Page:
Double Endemnity – Film Noir
(These are the words ‘verbatim’ Fred MacMurray spoke in the movie)
Office memorandum. Walter Neff to Barton Keyes, Claims Manager. Los Angeles, July 16th, 1938.
I suppose you’ll call this a confession when you hear it. I don’t like the word confession. I just want to set you right about something you couldn’t see because it was smack up against your nose.
You think you’re such a hot potato as a claims manager, such a wolf on a phoney claim. Maybe you are. But let’s take a look at that Dietrichson claim. Accident and Double Indemnity. You were pretty good in there for a while, Keyes. You said it wasn’t an accident. Check. You said it wasn’t suicide. Check. You said it was murder. Check.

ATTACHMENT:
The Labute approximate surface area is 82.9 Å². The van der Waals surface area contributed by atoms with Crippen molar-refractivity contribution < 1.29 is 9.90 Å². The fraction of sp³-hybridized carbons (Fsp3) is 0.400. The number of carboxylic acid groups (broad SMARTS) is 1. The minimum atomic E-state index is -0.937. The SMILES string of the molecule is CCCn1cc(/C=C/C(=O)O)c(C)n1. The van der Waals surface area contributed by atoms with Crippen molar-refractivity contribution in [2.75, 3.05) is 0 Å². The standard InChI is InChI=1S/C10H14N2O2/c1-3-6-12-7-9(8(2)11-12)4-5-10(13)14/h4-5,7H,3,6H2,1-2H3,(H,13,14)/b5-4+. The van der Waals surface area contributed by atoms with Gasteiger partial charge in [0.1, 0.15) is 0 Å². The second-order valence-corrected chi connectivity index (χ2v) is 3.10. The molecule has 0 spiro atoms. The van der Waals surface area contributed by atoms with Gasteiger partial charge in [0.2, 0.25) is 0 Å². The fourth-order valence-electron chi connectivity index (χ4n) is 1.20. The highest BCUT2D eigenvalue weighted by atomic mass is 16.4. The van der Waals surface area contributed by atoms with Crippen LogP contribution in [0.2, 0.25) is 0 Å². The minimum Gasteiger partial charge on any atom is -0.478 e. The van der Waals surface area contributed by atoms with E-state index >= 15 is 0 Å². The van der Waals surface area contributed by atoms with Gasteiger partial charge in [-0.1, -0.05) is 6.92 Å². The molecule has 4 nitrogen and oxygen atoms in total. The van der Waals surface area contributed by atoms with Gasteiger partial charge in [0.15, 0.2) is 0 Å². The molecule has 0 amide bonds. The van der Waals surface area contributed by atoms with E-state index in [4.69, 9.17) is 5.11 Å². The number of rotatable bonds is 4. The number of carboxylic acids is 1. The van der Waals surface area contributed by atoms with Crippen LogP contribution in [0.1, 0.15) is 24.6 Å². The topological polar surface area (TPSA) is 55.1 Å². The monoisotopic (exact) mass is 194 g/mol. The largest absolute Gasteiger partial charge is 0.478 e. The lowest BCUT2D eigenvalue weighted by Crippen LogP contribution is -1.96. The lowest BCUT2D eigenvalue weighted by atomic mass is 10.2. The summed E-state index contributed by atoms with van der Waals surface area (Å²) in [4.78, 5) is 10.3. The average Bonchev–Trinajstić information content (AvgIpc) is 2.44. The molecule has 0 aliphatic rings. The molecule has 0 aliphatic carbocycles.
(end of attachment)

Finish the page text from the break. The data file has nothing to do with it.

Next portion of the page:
You thought you had it cold, didn’t you. All wrapped up in tissue paper, with pink ribbons around it. It was perfect, except it wasn’t. Because you made one mistake. Just one little mistake. When it came to picking the killer, you picked the wrong guy.
You want to know who killed Dietrichson? Hold tight to that cheap cigar of yours, Keyes. I killed Dietrichson. Me, Walter Neff, insurance salesman, 35 years old, unmarried, no visible scars —
(He glances down at his wounded shoulder)
Until a while ago, that is. Yes, I killed him. I killed him for money — and for a woman — and I didn’t get the money — and I didn’t get the woman. Pretty, isn’t it?
He interrupts the dictation, lays down the horn on the desk.
He takes his lighted cigarette from the ash tray, puffs two or three times, and kills it. He picks up the horn again.
It all began last May. Around the end of May, it was. I’d been out to Glendale to deliver a policy on some dairy trucks. On the way back I remembered this auto renewal near Los Feliz Boulevard . So I drove over there. It was one of those California Spanish houses everyone was nuts about, 10 or 15 years ago. This one must have cost somebody about 30,000 bucks — that is, if he ever finished paying for it.